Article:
However good the intentions, sex education can fail at being inclusive of all realities, bodies and identities. A good way to learn and to get better at what we are doing is to LISTEN to those who are on the receiving end of sexuality education, and to understand how our content and delivery may affect them.
The following content about sex-ed fails and how sex educators can do better is inspired from “Here’s Your Anatomy…Good Luck”: Transgender Individuals in Cisnormative Sex Education by Steven Hobaica, Kyle Schofield & Paul Kwon, published in the American Journal of Sexuality Education in 2019. This paper explores how trans individuals experience cisnormative sex education, describes the possible consequences of these experiences, and proposes suggestions for improvement in sex education curricula.
Here are tidbits about some of the things we should pay attention to when teaching sexuality education. Because WE CAN DO BETTER!
Puberty happens in a lot of forms and configurations. When sex education stops at “boys get erection” and “girls get periods”, it’s failing to give information about bodies, body changes, body image, gender/sex spectrum, gender dysphoria, etc. Puberty is a sensitive time for everyone, with bodies transforming in ways that can be long awaited, long dreaded or just unexpected. Sexuality educators should address those changes and their possible impacts for cis, trans, non binary and intersex youth to help them navigate this very special period. WE CAN DO BETTER.
Oh boy! Do we love it when things fit precisely into boxes? …Well, nothing wrong with it if you are talking about cupboard organization! But when talking about sex and genitalia, there is no such thing as “tick this box” or “tick this other box”. Sex and gender exist on a spectrum and the variety of it should be celebrated. You have the intact ones, the circumcised ones, the bended ones, the ones that have given birth vaginally, the ones that have been mutilated, the ones that are slowly transformed by hormonal supplementation, the ones that have been reshaped and redesigned, the ones that refuses to submit to any classification…Don’t miss a chance to talk about all those possibilities as you can be sure that some of the youth you encounter don’t fit in the narrowly defined sexual typology, and everyone needs to learn about this wonderful diversity so the world can become more welcoming to all. WE CAN DO BETTER.
SHAME AND TABOO
Sexuality education can happen in lot of ways, and be delivered by many people, ranging from family, teachers, sex educators, nurses, etc. Whatever the setting, this is not a place for educators to convey shame and embarrassment. Bodies, desires and sexual expressions are things that accompany every human from craddle to grave, and they take many forms and configurations. There is nothing to be embarrassed about!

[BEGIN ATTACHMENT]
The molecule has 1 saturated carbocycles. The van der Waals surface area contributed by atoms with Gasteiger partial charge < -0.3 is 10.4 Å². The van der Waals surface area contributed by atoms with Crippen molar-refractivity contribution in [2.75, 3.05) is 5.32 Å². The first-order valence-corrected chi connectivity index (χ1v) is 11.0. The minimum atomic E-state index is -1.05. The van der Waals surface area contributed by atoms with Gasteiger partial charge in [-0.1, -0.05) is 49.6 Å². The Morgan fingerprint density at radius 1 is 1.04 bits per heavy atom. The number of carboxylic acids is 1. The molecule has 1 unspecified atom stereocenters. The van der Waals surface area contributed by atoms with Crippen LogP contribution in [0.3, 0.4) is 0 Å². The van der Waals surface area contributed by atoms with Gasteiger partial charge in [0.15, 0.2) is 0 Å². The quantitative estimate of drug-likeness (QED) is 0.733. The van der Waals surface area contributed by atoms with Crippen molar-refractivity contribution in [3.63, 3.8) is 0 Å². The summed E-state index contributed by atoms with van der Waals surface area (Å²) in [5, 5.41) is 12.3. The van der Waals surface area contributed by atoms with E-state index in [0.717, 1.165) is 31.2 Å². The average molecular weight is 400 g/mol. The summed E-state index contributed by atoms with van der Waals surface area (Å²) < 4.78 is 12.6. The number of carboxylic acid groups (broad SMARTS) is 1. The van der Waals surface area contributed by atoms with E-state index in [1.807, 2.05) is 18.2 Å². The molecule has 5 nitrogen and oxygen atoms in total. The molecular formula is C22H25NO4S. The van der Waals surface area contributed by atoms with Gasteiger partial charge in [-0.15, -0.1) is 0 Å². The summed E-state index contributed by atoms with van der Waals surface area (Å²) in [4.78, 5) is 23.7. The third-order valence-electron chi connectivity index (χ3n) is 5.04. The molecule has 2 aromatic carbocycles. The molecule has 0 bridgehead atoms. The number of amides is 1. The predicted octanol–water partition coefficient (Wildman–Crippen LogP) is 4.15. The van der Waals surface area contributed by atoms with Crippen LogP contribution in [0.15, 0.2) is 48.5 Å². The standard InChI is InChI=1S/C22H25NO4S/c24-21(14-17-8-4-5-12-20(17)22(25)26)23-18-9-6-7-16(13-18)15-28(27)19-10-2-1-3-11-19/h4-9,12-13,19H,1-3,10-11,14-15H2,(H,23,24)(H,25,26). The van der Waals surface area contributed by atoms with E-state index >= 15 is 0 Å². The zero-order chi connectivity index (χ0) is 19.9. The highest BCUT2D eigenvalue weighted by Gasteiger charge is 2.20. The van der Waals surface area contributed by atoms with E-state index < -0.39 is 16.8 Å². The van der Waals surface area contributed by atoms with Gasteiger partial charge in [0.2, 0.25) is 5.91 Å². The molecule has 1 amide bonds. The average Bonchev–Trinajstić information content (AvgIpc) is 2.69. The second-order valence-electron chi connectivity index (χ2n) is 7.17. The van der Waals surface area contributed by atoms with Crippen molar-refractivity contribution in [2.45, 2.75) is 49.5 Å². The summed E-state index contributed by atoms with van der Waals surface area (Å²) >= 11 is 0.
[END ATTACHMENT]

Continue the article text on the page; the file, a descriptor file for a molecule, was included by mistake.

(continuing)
If for some reason one is not comfortable with inclusive sex education content, they should call on people who are, so youth can be provided with accurate, positive content. WE CAN DO BETTER.
Sex happens in a lot of forms and configurations. When sex education stops at “penis in vagina” sex, it’s failing to give information about other activities like masturbation, fondling, kissing, fingering, oral and anal sex, etc. It’s failing to provide youth with information about different forms of pleasurable, consensual and safer sex. WE CAN DO BETTER.
Representation matters. Being silent about some gender identities or sexual orientations, or only presenting them in a negative light fails to provide youth with options that could help them navigate self-discovery. WE CAN DO BETTER.
No one exists in a void. We all need to have images of what we could become, to have role model who look like us to inspire us, to be able to dream about our future. How can that happen when there is no representation of our reality or identity, that no one even speaks about it positively or even name it. Representation matters. WE CAN DO BETTER.
There are many reasons why folks decide to engage in sexual/sensual activities, depending on context. But it should be mandatory for sex educators to mention at least one of them, which is PLEASURE. Not only the absence of pain and discomfort, but just pure, unalterated joy and fun. For everyone involved, whatever their bodies and body-parts. Because…just because it’s what consensual intimacy should feel like. WE CAN DO BETTER.
Sometimes it may seems like a good idea to separate the class by gender or dis/ability during sex-ed to provide youth with spaces which feels more safe, more adapted to their needs. But what may seem like a good idea from an educator point of view is definitely not welcomed by youth as no one wants to feel singled out during this type of activity and most people are interested in learning about anatomies and realities other than their own. Oh, and not to forget that gender binary is not a thing. WE CAN DO BETTER.